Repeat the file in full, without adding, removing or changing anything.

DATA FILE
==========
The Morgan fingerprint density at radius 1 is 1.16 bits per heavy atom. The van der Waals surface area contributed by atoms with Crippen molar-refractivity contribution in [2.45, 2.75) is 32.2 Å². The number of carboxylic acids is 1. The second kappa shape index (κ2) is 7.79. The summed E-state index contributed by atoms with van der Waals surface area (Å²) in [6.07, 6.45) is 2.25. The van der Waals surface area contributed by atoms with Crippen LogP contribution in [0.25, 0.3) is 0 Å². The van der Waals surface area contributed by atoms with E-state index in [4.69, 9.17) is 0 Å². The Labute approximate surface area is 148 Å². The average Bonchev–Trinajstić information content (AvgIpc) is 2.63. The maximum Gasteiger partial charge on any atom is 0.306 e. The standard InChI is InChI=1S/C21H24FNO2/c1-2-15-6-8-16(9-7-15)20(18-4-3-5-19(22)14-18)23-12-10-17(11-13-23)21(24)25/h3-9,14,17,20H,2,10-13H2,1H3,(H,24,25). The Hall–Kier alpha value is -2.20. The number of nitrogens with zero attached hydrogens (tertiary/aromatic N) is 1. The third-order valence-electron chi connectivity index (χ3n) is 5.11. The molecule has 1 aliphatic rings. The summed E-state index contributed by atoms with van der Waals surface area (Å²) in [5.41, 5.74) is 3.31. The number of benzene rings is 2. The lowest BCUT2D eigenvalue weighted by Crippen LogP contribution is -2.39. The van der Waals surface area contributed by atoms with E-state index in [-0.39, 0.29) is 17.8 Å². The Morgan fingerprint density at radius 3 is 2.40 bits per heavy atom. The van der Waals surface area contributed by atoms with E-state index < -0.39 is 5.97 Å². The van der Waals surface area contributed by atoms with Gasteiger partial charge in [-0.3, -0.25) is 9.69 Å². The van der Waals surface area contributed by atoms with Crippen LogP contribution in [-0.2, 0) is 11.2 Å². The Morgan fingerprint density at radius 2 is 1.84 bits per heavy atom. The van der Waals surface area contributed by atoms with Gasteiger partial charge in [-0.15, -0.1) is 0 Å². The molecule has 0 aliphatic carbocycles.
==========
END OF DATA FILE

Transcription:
The Morgan fingerprint density at radius 1 is 1.16 bits per heavy atom. The van der Waals surface area contributed by atoms with Crippen molar-refractivity contribution in [2.45, 2.75) is 32.2 Å². The number of carboxylic acids is 1. The second kappa shape index (κ2) is 7.79. The summed E-state index contributed by atoms with van der Waals surface area (Å²) in [6.07, 6.45) is 2.25. The van der Waals surface area contributed by atoms with Crippen LogP contribution in [0.25, 0.3) is 0 Å². The van der Waals surface area contributed by atoms with E-state index in [4.69, 9.17) is 0 Å². The Labute approximate surface area is 148 Å². The average Bonchev–Trinajstić information content (AvgIpc) is 2.63. The maximum Gasteiger partial charge on any atom is 0.306 e. The standard InChI is InChI=1S/C21H24FNO2/c1-2-15-6-8-16(9-7-15)20(18-4-3-5-19(22)14-18)23-12-10-17(11-13-23)21(24)25/h3-9,14,17,20H,2,10-13H2,1H3,(H,24,25). The Hall–Kier alpha value is -2.20. The number of nitrogens with zero attached hydrogens (tertiary/aromatic N) is 1. The third-order valence-electron chi connectivity index (χ3n) is 5.11. The molecule has 1 aliphatic rings. The summed E-state index contributed by atoms with van der Waals surface area (Å²) in [5.41, 5.74) is 3.31. The number of benzene rings is 2. The lowest BCUT2D eigenvalue weighted by Crippen LogP contribution is -2.39. The van der Waals surface area contributed by atoms with E-state index in [-0.39, 0.29) is 17.8 Å². The Morgan fingerprint density at radius 3 is 2.40 bits per heavy atom. The van der Waals surface area contributed by atoms with E-state index < -0.39 is 5.97 Å². The van der Waals surface area contributed by atoms with Gasteiger partial charge in [-0.3, -0.25) is 9.69 Å². The van der Waals surface area contributed by atoms with Crippen LogP contribution in [-0.2, 0) is 11.2 Å². The Morgan fingerprint density at radius 2 is 1.84 bits per heavy atom. The van der Waals surface area contributed by atoms with Gasteiger partial charge in [-0.15, -0.1) is 0 Å². The molecule has 0 aliphatic carbocycles.